Miracle Material Revolutionizing Electronics

(WFLX) - From our computers to our cell phones, every day we rely on machines.

Now, scientists have developed a special foam to make our gadgets smaller, lighter and more energy efficient.

We rely on machines to do most of our daily activities, but most of those machines rely on a radiator to keep them from overheating. "Just about 90 percent of the world's energy eventually winds up as heat," explained Dr. James Klett, PhD Materials Scientist at Oak Ridge National Laboratory.

This often means metals, like copper or aluminum, are added to a machine's components, but that can add bulk and weight.

Now, scientists have created the perfect replacement -- graphite foam. Graphite foam can conduct heat four times better than copper. It's hard, but lightweight. It's one fifth the weight of aluminum with a unique, Swiss cheese-like structure. "The more pure, the larger these structures, the more amount of fluid those structures are. The higher the thermal conductivity is going to be of the foam," said Klett.

"You can see the graphite foam taking heat from a hand and transferring it to an ice cube, melting it," he explained. "So if you have a hot surface, a hot structure, the heat's trying to get to a cold surface somewhere."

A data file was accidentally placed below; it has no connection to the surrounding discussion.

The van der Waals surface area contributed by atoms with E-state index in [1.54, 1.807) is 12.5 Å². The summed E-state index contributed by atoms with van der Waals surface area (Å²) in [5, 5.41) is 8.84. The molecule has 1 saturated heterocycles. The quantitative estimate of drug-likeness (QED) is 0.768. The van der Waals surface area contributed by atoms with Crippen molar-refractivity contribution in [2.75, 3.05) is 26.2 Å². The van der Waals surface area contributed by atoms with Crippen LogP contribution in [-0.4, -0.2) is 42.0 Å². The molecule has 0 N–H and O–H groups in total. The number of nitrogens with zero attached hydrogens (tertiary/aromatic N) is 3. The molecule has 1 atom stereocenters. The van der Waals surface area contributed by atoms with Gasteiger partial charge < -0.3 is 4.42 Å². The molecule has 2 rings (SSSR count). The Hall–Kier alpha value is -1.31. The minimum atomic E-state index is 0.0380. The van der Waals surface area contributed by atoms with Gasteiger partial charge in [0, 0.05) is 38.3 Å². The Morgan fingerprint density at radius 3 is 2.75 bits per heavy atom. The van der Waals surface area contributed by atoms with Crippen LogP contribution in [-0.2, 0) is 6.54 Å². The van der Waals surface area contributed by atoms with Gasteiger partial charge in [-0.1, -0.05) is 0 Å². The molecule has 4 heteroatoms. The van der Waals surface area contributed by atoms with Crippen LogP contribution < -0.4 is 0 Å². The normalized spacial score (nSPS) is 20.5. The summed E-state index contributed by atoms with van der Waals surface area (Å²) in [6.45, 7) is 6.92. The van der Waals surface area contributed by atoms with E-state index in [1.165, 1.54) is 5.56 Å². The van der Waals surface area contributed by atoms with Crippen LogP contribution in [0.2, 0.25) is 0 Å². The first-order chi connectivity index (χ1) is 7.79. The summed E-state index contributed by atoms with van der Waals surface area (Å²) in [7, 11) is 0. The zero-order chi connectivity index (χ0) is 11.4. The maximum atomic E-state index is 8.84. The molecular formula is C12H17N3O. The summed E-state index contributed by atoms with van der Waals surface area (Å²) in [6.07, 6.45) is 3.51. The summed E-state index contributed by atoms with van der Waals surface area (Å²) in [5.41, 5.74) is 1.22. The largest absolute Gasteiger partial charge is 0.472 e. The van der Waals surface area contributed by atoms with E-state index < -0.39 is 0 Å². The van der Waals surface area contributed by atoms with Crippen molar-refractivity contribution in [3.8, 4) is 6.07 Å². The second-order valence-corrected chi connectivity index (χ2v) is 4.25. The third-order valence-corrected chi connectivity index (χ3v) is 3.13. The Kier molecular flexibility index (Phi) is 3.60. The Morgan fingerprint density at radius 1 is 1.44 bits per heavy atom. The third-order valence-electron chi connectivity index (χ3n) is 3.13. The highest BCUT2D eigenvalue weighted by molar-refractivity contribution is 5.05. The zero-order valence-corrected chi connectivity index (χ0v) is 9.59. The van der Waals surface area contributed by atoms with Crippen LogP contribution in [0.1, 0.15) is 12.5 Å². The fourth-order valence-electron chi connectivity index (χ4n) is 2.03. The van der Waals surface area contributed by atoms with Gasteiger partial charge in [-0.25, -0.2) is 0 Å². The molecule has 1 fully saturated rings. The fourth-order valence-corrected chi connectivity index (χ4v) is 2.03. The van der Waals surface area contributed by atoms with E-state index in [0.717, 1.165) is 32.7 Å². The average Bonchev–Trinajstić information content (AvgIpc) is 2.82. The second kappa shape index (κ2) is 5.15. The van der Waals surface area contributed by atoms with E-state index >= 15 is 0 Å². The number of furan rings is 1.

In another demonstration, one side of this block is polyester resin, a material found in fiberglass. The other side is the same material, only it's coated with graphite foam.

When a blow torch hits the resin, it burns instantly, but when it hits the foam, it doesn't burn. That's because the foam has taken the heat from the surface so fast, the polymer can't reach it's flesh temperature. Graphite foam can withstand temperatures up to 3,200 degrees Celsius.

From computer chips to cookware, the graphite foam can be used in just about anything. "If we put the foam in the bottom of this and we distribute the heat more uniformly, it boils uniformly, it heats uniformly, and you can have more effective cooking."

Dr. Klett says graphite foam is the only material in nature that both absorbs sound and conducts heat. The foam costs about two or three times more than aluminum.

Lockheed Martin Space Systems created a space radiator for satellites using the material and they plan on using it for the first time next year.

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